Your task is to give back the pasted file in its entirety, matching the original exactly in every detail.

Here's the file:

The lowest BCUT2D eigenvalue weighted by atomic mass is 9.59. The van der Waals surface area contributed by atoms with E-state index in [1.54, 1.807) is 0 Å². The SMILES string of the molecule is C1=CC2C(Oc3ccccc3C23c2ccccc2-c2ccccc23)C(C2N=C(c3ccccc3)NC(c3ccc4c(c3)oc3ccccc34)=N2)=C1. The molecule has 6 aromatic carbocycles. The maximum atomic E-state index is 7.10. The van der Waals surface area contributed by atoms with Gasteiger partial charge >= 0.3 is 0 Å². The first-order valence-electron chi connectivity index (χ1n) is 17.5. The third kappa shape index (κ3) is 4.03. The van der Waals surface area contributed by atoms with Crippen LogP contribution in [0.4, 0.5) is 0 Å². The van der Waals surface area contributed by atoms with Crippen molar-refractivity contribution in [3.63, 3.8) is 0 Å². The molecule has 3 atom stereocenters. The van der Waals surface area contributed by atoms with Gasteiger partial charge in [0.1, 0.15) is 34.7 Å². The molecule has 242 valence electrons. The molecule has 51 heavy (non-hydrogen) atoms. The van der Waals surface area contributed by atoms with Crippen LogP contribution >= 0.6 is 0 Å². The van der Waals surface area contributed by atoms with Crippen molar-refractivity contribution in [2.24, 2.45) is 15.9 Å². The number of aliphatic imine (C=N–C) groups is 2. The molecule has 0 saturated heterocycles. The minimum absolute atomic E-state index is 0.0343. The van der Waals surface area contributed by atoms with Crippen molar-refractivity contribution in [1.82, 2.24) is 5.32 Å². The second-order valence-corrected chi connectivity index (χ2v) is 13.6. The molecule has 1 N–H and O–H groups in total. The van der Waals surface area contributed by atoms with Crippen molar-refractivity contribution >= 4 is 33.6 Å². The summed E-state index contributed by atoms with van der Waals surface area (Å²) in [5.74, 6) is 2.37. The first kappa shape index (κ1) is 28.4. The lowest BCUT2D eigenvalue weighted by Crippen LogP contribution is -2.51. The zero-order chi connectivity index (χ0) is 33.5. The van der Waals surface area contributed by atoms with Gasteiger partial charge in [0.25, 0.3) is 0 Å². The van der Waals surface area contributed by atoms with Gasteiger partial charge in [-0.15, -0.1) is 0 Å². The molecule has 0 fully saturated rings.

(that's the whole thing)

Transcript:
The lowest BCUT2D eigenvalue weighted by atomic mass is 9.59. The van der Waals surface area contributed by atoms with E-state index in [1.54, 1.807) is 0 Å². The SMILES string of the molecule is C1=CC2C(Oc3ccccc3C23c2ccccc2-c2ccccc23)C(C2N=C(c3ccccc3)NC(c3ccc4c(c3)oc3ccccc34)=N2)=C1. The molecule has 6 aromatic carbocycles. The maximum atomic E-state index is 7.10. The van der Waals surface area contributed by atoms with Gasteiger partial charge >= 0.3 is 0 Å². The first-order valence-electron chi connectivity index (χ1n) is 17.5. The third kappa shape index (κ3) is 4.03. The van der Waals surface area contributed by atoms with Crippen LogP contribution in [0.4, 0.5) is 0 Å². The van der Waals surface area contributed by atoms with Crippen molar-refractivity contribution in [3.63, 3.8) is 0 Å². The molecule has 3 atom stereocenters. The van der Waals surface area contributed by atoms with Gasteiger partial charge in [0.1, 0.15) is 34.7 Å². The molecule has 242 valence electrons. The molecule has 51 heavy (non-hydrogen) atoms. The van der Waals surface area contributed by atoms with Crippen LogP contribution >= 0.6 is 0 Å². The van der Waals surface area contributed by atoms with Crippen molar-refractivity contribution in [2.24, 2.45) is 15.9 Å². The number of aliphatic imine (C=N–C) groups is 2. The molecule has 0 saturated heterocycles. The minimum absolute atomic E-state index is 0.0343. The van der Waals surface area contributed by atoms with Crippen molar-refractivity contribution in [1.82, 2.24) is 5.32 Å². The second-order valence-corrected chi connectivity index (χ2v) is 13.6. The molecule has 1 N–H and O–H groups in total. The van der Waals surface area contributed by atoms with Crippen molar-refractivity contribution >= 4 is 33.6 Å². The summed E-state index contributed by atoms with van der Waals surface area (Å²) in [5.74, 6) is 2.37. The first kappa shape index (κ1) is 28.4. The lowest BCUT2D eigenvalue weighted by Crippen LogP contribution is -2.51. The zero-order chi connectivity index (χ0) is 33.5. The van der Waals surface area contributed by atoms with Gasteiger partial charge in [0.25, 0.3) is 0 Å². The van der Waals surface area contributed by atoms with Gasteiger partial charge in [-0.15, -0.1) is 0 Å². The molecule has 0 fully saturated rings.